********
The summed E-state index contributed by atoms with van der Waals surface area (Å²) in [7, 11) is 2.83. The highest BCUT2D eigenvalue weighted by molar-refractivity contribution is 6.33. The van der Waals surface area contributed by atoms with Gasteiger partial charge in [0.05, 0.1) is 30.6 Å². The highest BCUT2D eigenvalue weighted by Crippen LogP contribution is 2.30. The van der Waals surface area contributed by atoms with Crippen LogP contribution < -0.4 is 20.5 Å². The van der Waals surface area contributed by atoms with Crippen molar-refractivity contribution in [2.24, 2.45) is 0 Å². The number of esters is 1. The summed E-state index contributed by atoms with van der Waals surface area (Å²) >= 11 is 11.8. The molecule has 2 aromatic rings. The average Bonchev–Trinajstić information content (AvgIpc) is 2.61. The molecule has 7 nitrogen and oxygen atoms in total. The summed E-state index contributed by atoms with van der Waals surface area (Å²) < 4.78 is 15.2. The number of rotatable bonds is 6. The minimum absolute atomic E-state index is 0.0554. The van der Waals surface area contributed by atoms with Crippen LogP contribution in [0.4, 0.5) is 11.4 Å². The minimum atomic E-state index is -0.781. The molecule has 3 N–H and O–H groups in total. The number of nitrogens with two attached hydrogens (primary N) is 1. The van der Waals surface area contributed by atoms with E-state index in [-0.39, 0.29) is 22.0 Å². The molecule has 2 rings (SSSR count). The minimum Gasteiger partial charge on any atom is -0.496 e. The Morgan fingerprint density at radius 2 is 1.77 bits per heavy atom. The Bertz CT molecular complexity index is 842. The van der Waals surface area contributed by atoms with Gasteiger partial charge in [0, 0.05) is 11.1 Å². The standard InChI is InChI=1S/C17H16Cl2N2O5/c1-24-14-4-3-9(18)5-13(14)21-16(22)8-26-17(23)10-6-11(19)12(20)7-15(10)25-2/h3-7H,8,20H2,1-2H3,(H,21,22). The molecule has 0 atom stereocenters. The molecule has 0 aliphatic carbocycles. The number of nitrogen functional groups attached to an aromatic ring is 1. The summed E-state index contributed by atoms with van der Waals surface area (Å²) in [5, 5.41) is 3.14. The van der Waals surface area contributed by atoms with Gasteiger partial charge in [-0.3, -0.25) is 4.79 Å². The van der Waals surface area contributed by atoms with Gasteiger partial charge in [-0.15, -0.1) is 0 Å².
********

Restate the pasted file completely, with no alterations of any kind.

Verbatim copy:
The summed E-state index contributed by atoms with van der Waals surface area (Å²) in [7, 11) is 2.83. The highest BCUT2D eigenvalue weighted by molar-refractivity contribution is 6.33. The van der Waals surface area contributed by atoms with Gasteiger partial charge in [0.05, 0.1) is 30.6 Å². The highest BCUT2D eigenvalue weighted by Crippen LogP contribution is 2.30. The van der Waals surface area contributed by atoms with Crippen LogP contribution < -0.4 is 20.5 Å². The van der Waals surface area contributed by atoms with Crippen molar-refractivity contribution in [2.24, 2.45) is 0 Å². The number of esters is 1. The summed E-state index contributed by atoms with van der Waals surface area (Å²) >= 11 is 11.8. The molecule has 2 aromatic rings. The average Bonchev–Trinajstić information content (AvgIpc) is 2.61. The molecule has 7 nitrogen and oxygen atoms in total. The summed E-state index contributed by atoms with van der Waals surface area (Å²) < 4.78 is 15.2. The number of rotatable bonds is 6. The minimum absolute atomic E-state index is 0.0554. The van der Waals surface area contributed by atoms with Crippen LogP contribution in [0.4, 0.5) is 11.4 Å². The minimum atomic E-state index is -0.781. The molecule has 3 N–H and O–H groups in total. The number of nitrogens with two attached hydrogens (primary N) is 1. The van der Waals surface area contributed by atoms with E-state index in [-0.39, 0.29) is 22.0 Å². The molecule has 2 rings (SSSR count). The minimum Gasteiger partial charge on any atom is -0.496 e. The Morgan fingerprint density at radius 2 is 1.77 bits per heavy atom. The Bertz CT molecular complexity index is 842. The van der Waals surface area contributed by atoms with Gasteiger partial charge in [0, 0.05) is 11.1 Å². The standard InChI is InChI=1S/C17H16Cl2N2O5/c1-24-14-4-3-9(18)5-13(14)21-16(22)8-26-17(23)10-6-11(19)12(20)7-15(10)25-2/h3-7H,8,20H2,1-2H3,(H,21,22). The molecule has 0 atom stereocenters. The molecule has 0 aliphatic carbocycles. The number of nitrogen functional groups attached to an aromatic ring is 1. The summed E-state index contributed by atoms with van der Waals surface area (Å²) in [5, 5.41) is 3.14. The van der Waals surface area contributed by atoms with Gasteiger partial charge in [-0.3, -0.25) is 4.79 Å². The van der Waals surface area contributed by atoms with Gasteiger partial charge in [-0.15, -0.1) is 0 Å².